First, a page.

Thursday, October 27, 2011

The Invisible Man, Ralph Ellison
Reviewed by Patrick McEvoy-Halston
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Matricide in the City

The story of an invisible man, the story of New York, in Ralph Ellison’s Invisible Man
February 2006

Chapters twelve to fifteen of The Invisible Man, in which the invisible man moves away from the mother-figure Mary toward Jack and the Brotherhood, might be read as staging the Freudian drama of the child’s move away from his mother at the father’s command.  But since with Freud the child prefers to remain united to the mother, and since the invisible man—despite his claims to the contrary—clearly does not want to remain alongside Mary, the drama here isn’t a Freudian one.  What it is, instead, is a dramatization of the story behind modern, thriving New York in the 1920s, for New Yorkers believed their freedom depended on detaching themselves from the influence of the preceding age, an age of smothering subservience, lorded over by Victorian matriarchs, and in creating its counterpart, its counter—an unforgiving Masculine era.
In Terrible Honesty, an examination of New York in the ’20s, Ann Douglas argues that “slaying of the Titaness—the Mother God of the Victorian era—was the most important instigation of the modern urban era” (252).  “Cultural matricide,” she argues, “gave fresh access to an adventurous new world of uninhibited self-expression and cultural diversity, a world the Titaness’s bulk had seemed designed expressly to block” (253).  She says she finds it peculiar that moderns felt the need to slay the Victorian matriarch, the Titaness—that is, the “[w]hite middle-class women [who] had seized the reins of national culture in mid-and late-[American] Victorian era” (6)—since the “women they criticized most savagely were dead and buried by the 1920s” (243).  But she concludes that moderns imagined the Victorian matriarch as a Goddess, as something too powerful to be counted on not to linger—to more than linger—on.
Why they imagined her this way becomes more evident, I think, if we take John Watson’s—the behaviorist, popular 20s “child expert,” and mother-hater supreme—conception of the typical child’s experience along side his/her mother as an indication of how mothers actually interacted with their children at the time.  Watson wanted children to spend as little time with their mothers as possible, for he believed that from infancy on children experience their mothers as oppressors—as far more a source of trauma than nurturance—for “[m]ost mothers [. . .] displace[d] their unsatisfied sexual longings onto to their children under the guise of ‘affection.’” (43).  To support his attack on the myth of selfless maternal devotion, Watson attends to how infants react to their mothers’ handling of them.  The revulsion he claims children experienced, and which he himself experienced while watching mothers swarm over them, is akin to the revulsion the invisible man experiences after finding himself pressed up against a large woman in a subway train while on his way to Harlem—that is, when he found himself “crushed against a huge woman in black who shook her head and smiled while [he] [. . .] stared with horror at a large mole that arose out of the oil whiteness of her skin like a black mountain sweeping out of rainwet plain” (Ellison 158).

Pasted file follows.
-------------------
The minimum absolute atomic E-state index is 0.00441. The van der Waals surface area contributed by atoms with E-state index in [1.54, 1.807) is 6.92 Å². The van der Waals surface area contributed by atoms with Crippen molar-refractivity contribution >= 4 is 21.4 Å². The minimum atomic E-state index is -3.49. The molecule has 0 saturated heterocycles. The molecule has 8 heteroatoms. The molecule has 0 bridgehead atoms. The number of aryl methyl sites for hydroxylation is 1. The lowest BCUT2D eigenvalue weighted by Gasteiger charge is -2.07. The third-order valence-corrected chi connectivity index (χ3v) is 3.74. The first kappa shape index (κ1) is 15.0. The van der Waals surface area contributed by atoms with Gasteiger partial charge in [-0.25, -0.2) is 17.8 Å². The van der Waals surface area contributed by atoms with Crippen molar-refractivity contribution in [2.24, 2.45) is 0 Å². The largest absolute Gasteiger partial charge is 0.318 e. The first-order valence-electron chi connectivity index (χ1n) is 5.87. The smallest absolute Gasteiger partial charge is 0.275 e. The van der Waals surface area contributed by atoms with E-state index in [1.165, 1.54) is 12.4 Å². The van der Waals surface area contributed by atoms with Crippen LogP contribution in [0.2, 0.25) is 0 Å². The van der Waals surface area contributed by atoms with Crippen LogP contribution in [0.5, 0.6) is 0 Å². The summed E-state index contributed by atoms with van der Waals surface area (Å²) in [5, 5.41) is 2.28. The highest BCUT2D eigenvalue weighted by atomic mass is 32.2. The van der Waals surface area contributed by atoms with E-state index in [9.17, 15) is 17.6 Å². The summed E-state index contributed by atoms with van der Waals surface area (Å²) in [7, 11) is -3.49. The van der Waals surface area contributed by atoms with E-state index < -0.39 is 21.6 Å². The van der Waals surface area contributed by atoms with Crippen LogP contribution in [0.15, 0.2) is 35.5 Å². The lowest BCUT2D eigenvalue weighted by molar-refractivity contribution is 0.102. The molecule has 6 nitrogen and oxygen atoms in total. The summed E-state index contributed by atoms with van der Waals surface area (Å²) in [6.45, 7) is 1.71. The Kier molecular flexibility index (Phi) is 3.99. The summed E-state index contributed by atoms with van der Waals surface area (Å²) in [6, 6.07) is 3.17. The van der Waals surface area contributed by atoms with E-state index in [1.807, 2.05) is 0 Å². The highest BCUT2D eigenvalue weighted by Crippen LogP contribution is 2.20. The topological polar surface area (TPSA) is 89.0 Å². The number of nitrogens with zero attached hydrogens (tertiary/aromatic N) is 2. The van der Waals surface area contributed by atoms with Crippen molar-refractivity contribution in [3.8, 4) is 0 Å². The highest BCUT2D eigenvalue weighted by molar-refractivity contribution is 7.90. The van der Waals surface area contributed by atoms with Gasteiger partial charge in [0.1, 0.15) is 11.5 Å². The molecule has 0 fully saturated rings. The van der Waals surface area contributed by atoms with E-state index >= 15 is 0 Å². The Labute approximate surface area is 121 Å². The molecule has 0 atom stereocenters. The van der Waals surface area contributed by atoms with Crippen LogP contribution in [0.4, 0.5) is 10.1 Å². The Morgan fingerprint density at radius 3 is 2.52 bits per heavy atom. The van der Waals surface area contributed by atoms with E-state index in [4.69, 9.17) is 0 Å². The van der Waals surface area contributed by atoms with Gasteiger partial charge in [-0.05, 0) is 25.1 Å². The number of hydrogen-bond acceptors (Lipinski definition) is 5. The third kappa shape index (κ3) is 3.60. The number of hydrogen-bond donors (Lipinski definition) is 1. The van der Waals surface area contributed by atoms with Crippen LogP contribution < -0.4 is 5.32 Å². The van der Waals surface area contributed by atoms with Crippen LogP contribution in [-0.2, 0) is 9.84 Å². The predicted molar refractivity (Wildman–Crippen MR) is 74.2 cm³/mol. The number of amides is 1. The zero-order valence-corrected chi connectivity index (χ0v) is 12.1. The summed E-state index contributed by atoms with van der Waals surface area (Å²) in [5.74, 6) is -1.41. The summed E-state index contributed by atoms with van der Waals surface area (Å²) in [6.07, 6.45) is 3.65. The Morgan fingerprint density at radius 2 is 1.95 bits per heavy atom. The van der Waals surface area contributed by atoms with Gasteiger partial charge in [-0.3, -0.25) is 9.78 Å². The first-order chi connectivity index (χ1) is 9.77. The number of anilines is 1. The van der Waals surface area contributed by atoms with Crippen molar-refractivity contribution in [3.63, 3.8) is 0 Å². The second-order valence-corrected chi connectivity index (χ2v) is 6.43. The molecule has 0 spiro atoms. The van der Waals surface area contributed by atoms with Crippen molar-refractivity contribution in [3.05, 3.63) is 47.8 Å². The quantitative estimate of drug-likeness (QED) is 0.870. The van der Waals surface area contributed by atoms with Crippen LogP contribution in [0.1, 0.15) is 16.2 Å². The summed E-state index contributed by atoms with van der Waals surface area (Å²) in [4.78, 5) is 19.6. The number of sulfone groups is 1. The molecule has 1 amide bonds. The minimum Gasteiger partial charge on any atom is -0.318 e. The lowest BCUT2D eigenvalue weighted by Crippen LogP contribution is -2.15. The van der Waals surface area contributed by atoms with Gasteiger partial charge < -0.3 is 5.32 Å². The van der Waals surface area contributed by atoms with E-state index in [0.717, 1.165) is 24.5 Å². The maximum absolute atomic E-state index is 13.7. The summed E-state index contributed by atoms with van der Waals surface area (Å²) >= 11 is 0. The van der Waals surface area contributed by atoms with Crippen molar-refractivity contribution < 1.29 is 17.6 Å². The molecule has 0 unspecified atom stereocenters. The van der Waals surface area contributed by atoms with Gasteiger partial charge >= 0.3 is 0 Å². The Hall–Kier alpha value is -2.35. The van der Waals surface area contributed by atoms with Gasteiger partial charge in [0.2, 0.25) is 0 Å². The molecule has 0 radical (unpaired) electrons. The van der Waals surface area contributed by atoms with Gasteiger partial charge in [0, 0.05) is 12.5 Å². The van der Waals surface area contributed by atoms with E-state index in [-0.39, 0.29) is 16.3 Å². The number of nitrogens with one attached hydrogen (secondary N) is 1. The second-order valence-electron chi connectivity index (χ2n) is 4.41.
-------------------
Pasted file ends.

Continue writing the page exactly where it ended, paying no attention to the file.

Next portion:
If most moderns had in fact experienced their mothers’ bodies this way, if their earliest experiences were of such intolerable smothering, it would explain why they felt the need to distance themselves so strongly from maternal figures, and why, also, they feared they would never quite extricate themselves from them.  But because this encounter is by accident—that is, because it is not one in which the wide-bodied woman encouraged his enmeshment within her—it is not one which illustrates why moderns feared that unless they slew the Matriarch they would remain her proxy and pet.  More than a hint of this, however, can be found in the invisible man’s accounting of his time with Mary.